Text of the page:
Why the Modi mask is no longer in fashion in Delhi’s iconic Sadar Bazaar

The demand for election merchandise with the prime minister's face has dried up.

In Delhi’s warren-like Sadar Bazaar, there is a street where flags of Bharatiya Janata Party, Congress and Aam Aadmi Party flutter agreeably near one another. A banner hangs above the swarms of people, cars and rickshaws declaring "Jhande hi Jhande", all kinds of flags. In shop windows, Narendra Modi, Rahul Gandhi and Arvind Kejriwal beam from buttons and badges. This is the place in Delhi where party loyalists, opportunists and benefactors have been coming for decades to source election paraphernalia.

Two years ago, when the so-called Modi wave was cresting, Gali Bajajan was stocked full of Modi merchandise. Shadilal of Manu Bhai Jhande Wale, for instance, had ordered masks, T-shirts, handheld fans and other knickknacks, all adorned with Modi’s face.

“During the general elections, we were getting bulk orders every day for Modi items,” said Shadilal. “We were also getting orders for Congress and AAP items, but those for BJP merchandise were larger.”

Two years on, as the Modi government reaches its second anniversary, the orders have dried up. “The masks are not in fashion anymore,” said Shadilal, fishing out an old, crumpled one from the dark interiors of his shop. “We haven’t ordered them for a year.”

A shop in Sadar Bazaar. Credit: Zinnia Ray Chaudhuri
A shop in Sadar Bazaar. Credit: Zinnia Ray Chaudhuri

The Modi mask, as much as any other merchandise, symbolised Brand Modi during the 2014 general election. Along with selfies and holograms, it was an element of his mythology and iconography. It fed into the folklore of a man who, as a child, ostensibly picked up a baby crocodile from the banks of a lake and took it home to be a pet.

At BJP rallies, hundreds of supporters would be seen donning the mask, reiterating the narrative that the contest was between Modi and the rest. At some point, naturally, Brand Modi overtook Brand BJP, and the saffron party’s mantra became “Ab ki baar, Modi sarkar" – this time, a Modi government.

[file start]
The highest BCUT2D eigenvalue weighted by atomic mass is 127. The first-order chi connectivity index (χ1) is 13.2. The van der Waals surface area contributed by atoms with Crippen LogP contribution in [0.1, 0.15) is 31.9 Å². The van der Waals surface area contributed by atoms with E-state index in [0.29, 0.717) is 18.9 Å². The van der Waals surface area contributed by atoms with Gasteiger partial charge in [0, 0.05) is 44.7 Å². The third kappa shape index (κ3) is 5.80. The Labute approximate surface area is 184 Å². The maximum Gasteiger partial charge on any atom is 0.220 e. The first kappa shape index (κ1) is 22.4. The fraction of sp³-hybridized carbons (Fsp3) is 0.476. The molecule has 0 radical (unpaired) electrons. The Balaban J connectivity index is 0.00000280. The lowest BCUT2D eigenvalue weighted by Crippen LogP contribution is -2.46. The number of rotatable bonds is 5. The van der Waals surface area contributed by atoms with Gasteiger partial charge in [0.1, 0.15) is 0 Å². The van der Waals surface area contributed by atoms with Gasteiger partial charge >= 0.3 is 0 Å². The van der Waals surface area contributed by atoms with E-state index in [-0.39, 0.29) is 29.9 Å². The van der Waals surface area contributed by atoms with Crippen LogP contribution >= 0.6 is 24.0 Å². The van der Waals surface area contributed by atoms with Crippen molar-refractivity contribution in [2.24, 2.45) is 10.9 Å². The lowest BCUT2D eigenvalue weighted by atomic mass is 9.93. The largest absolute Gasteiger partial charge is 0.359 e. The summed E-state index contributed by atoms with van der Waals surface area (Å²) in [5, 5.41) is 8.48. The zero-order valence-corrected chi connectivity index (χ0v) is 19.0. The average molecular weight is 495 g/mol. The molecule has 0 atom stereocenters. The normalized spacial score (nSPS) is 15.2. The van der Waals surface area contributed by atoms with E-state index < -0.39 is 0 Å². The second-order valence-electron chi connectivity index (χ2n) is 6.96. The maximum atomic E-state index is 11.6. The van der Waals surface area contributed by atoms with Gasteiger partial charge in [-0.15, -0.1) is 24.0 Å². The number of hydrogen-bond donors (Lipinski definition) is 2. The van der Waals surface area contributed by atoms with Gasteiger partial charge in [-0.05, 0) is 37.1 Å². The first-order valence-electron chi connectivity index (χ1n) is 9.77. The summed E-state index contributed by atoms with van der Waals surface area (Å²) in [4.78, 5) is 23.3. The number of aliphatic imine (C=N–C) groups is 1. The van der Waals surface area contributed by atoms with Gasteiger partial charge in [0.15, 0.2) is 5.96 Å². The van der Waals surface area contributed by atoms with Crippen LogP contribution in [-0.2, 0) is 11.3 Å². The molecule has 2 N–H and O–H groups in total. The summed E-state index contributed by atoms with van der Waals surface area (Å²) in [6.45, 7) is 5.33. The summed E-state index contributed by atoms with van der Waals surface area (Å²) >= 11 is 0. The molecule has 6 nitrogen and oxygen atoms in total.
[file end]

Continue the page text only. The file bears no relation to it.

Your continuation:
His face was everywhere – on billboards, Metro stations, buses and in the newspaper. “If you look at all the symbolism of brand Modi, it’s about him as a personality – a decisive personality that has so much force that it is going to break the incapacity of the last 10 years,” adman Dheeraj Sinha was quoted as saying in the Financial Times.

A man wearing a Modi mask. Credit: Wikimedia Commons
A man wearing a Modi mask. Credit: Wikimedia Commons

An article in Business Standard in 2014 noted: “The look and feel is as much a part of the package as the sophistry. The bespoke kurta, the Movado watch, Bvlgari spectacles and the Mont Blanc pen set him quite apart from the ‘regular’ Indian politician. Modi’s obvious delight in dressing well resonates with a section of the electorate that values opportunity and personal growth and progress above divisive politics and chicanery.”

Two years later, that Modi wave has ebbed somewhat. A survey by the Centre for Media Studies of the Jawaharlal Nehru University in April found that 49% of the respondents felt there had been “no change” in their living standard, while 15% felt it had worsened.

Credit: Zinnia Ray Chaudhuri
Credit: Zinnia Ray Chaudhuri

Back in Sadar Bazaar, Ramesh Gupta runs a small stationery shop, whose storefront is lined with jars of sugary sweets, and the shelves inside are stocked with everything from Nataraj pencils to colourful chart paper and Parker pens.

For a short while in 2014, Gupta had also hoarded Modi masks and other BJP merchandise. “It made good business sense then,” said Gupta, mopping sweat off his face. “There was a demand for it at the time. I was selling single pieces rather than in bulk as the wholesale shops.”

According to Gupta, in the run-up to the elections, the paper masks were being sold for somewhere between Rs 6 and Rs 10 and the plastic ones for around Rs 15. “Anyone coming to buy a pen or a diary would pick up a mask or a Modi sticker if they were supporters. Not anymore though.”

Credit: Zinnia Ray Chaudhuri
Credit: Zinnia Ray Chaudhuri

Most shops in Sadar Bazaar tell a similar story. Modi was big during the general elections, and they were able to sell anything as long as Modi’s face was printed on it. But now the Aam Aadmi Party is the merchandise leader.

“After the party flags, AAP caps are the biggest sellers,” said Shadilal, while negotiating the price for an order of 10,000 AAP caps with a customer.

Chander Aggarwal has been in the business of selling merchandise for the past five years. His hole-in-the-wall shop, Jhanda Ghar, sits in a small, relatively quiet lane off the thoroughfare. “India sees elections throughout the year,” he said. “We get small orders every now and then, but they are mostly for party flags or AAP caps or Gandhi caps. We still have some Modi stickers and badges left from the [2014] elections.”

He pointed to a Modi sticker on the shop’s wall.

“I don’t know where the rest are kept. I will have to look for them in the back. My stock mostly got over on his one year anniversary. There were a few orders then. I haven’t ordered more, but he is completing two years as prime minister soon, maybe then.”

The lanes of Sadar Bazaar. Credit: Wikimedia Commons
The lanes of Sadar Bazaar. Credit: Wikimedia Commons
We welcome your comments at
Sponsored Content  BY 

As India turns 70, London School of Economics asks some provocative questions

Is India ready to become a global superpower?